Methods of Valuation

There are several ways to estimate the value of and analyses of an investment property. Each method has advantages and disadvantages. All should be considered when applicable.

There are 3 key areas that would impact the value. Like a 3-legged stool, all 3 must make sense to for the investment to stand straight.

  1. Income from the property
  2. Operating expenses of the property
  3. Financing terms

Method 1: Gross Multiplier

Price divided by Income. G=P/I.

This is a simple way of comparing multiple investment opportunities. It does not take into account the Operating Expenses, and Financing.

Method 2: Price per square foot

This method does not take into account any of the above 3 factors.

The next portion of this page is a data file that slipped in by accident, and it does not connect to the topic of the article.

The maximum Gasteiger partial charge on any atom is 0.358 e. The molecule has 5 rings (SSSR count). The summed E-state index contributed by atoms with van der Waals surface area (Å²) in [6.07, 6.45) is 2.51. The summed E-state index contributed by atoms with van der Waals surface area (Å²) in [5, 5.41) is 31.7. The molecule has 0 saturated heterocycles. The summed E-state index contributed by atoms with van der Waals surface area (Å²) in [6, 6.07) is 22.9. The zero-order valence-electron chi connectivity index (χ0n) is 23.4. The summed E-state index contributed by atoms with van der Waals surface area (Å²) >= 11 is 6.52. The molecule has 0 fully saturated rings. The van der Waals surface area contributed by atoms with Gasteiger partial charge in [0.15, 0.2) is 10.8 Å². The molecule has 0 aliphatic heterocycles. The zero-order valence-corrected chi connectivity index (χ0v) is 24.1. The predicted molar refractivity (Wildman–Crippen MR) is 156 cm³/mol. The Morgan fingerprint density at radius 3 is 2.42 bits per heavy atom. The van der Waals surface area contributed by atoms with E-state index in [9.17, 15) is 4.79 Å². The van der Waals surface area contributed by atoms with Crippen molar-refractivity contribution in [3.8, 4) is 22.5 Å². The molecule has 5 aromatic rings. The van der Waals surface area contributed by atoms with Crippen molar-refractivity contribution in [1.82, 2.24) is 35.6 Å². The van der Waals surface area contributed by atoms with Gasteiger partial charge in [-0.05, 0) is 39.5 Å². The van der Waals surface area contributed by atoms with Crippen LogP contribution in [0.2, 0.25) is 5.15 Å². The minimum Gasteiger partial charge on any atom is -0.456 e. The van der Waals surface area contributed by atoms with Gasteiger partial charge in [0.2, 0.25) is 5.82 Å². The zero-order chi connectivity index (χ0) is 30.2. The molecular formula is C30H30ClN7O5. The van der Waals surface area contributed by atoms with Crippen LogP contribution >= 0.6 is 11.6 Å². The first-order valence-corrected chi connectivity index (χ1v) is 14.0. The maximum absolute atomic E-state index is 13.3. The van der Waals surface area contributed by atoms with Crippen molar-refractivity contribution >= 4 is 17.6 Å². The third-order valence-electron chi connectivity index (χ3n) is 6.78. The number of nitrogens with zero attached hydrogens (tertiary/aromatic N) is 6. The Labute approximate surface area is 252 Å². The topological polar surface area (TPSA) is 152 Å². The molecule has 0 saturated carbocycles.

Method 3: Capitalization Rate

Net Operating Income divided by Price. R=NOI/P.

This is a common method used to value properties. It does take into account Income and Operating Expensed. However, Financing is not considered.

Method 4: Cash on Cash

Cash flow before tax divided by Cash Invested.

This method results in a rate of return to be used as a tool to compare investment opportunities. It takes into account all 3 above factors. However it is not an easy way to arrive at a value.

Method 5: Financial Management Rate of Return

The FMRR method takes in to account Income, Operating Expenses, and Financing. It paints a complete picture of the investment opportunity from acquisition to disposition detailing before and after tax cash-flows for every year of the ownership, and the overall rate of return of the investment when you sell or exchange for anther opportunity.

The analysis also is used as an aid to assess whether the performance of an investment is on track with the investment objectives.

 

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